Friday, August 15

More Books

As soon as I finished the last post, more books began to occur to me. (Note: these are absolutely in no order and leaves out a lot of the more obvious choices.)

Cryptonomicon by Neal Stephenson
I have enjoyed all of Stephenson's books but Cyrptonomicon is by far my favorite. Jumping from a mathematician/cryptographer, a bad-ass Marine and a Japanese solider (all during World War II) and a programmer (in the "present"), it is one of those rare books that manages to be extremely education and extremely entertaining. And weird. It also has some ties with Stephenson's Baroque Cycle.

The Scar by China Miélville
I list The Scar because it is my favorite but you should read the others in the series too (starts with Perdido Street Station). He's not the best writer when it comes to plot and characters, but his world creation is the best I've seen bar none (except perhaps Tolkien — whom Miélville described as "the wen on the arse of fantasy literature").

Nausicaä of the Valley of the Wind by Hayao Miyazaki
Speaking of Tolkien, brings me to another comic. A manga to be precise. You may have seen the 1984 movie of the same name (Hayao Miyazaki is also the maker of Princess Mononoke and Spirited Away). The film was made 10 years before he finished the manga and there is a world of difference. Insanely epic sci-fi/fantasy. Guns, airplanes, giant insects, a world on the edge of destruction. It falls prey to the problems with most manga, mostly in the last act – old science, in the name of saving the human race and forcing it to evolve wants to lead humanity to its destruction. (Drop two nuclear bombs on a country and it does a huge number on their psyche.) But it is an incredible tale of a dying world at war. (It is also a world I would most like to run a roleplaying game in... some day.)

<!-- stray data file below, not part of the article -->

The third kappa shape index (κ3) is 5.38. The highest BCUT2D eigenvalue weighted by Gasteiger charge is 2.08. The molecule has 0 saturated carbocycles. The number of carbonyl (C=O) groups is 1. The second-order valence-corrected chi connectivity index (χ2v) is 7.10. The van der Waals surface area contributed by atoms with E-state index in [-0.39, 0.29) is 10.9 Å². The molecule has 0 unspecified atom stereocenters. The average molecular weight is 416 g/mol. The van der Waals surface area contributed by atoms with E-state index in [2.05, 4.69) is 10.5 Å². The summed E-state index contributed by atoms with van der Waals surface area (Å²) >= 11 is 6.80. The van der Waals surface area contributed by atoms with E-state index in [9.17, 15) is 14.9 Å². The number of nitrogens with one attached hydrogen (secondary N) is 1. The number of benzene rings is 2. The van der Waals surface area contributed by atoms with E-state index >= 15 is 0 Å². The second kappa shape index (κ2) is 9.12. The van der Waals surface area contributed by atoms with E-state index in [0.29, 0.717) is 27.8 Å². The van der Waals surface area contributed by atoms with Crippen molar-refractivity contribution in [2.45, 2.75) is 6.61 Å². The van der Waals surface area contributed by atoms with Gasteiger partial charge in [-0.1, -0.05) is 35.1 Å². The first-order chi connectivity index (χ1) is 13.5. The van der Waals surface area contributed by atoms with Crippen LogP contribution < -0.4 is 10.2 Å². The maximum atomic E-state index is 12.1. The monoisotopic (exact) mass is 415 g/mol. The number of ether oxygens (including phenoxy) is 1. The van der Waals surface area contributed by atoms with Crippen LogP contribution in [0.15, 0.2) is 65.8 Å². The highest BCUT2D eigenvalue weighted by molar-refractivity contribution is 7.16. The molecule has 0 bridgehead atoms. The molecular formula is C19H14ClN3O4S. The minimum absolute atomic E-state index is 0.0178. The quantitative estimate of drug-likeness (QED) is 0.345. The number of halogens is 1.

Spook Country by William Gibson
Gibson is a funny fish. His writing is getting so much better the older he get AND the further away he gets from science fiction. Besides being a crazy spy story, Spook Country, in a subtle way, examines the techno-brand name-fetishized world we live in.

White Jazz by James Ellroy
Nothing gets me in more trouble than when I tell people (specifically women) that I love Ellroy (of L.A. Confidential fame). His characters are misogynistic and violent. Heck, there is strong evidence Ellroy is misogynistic (read his book My Dark Places for that fucked up story). But his uber-noir is like an acid scalpel followed by a 10 pound brick of heroin to your face. American Tabloid is a great sprawling take on the Kennedy assassination, but White Jazz is just like the title. It reads like scalding jazz, spartan and sharp, rhythmic and driving, full of silences and bangs.

To Reign In Hell by Steven Burst
In ingenious fantasy take of the Fall of Lucifer and the creation of, well, everything.

One for the Morning Glory by John Barnes
A very over looked fantasy book in the vein of The Princess Bride.

A History of God by Karen Armstrong
A stunning book on the development of Judaism, Christianity and Islam, mostly by focusing on how they have viewed their God and the nature of that God. Dense and academic but not so much, it is a most read if you have any interest in the subject.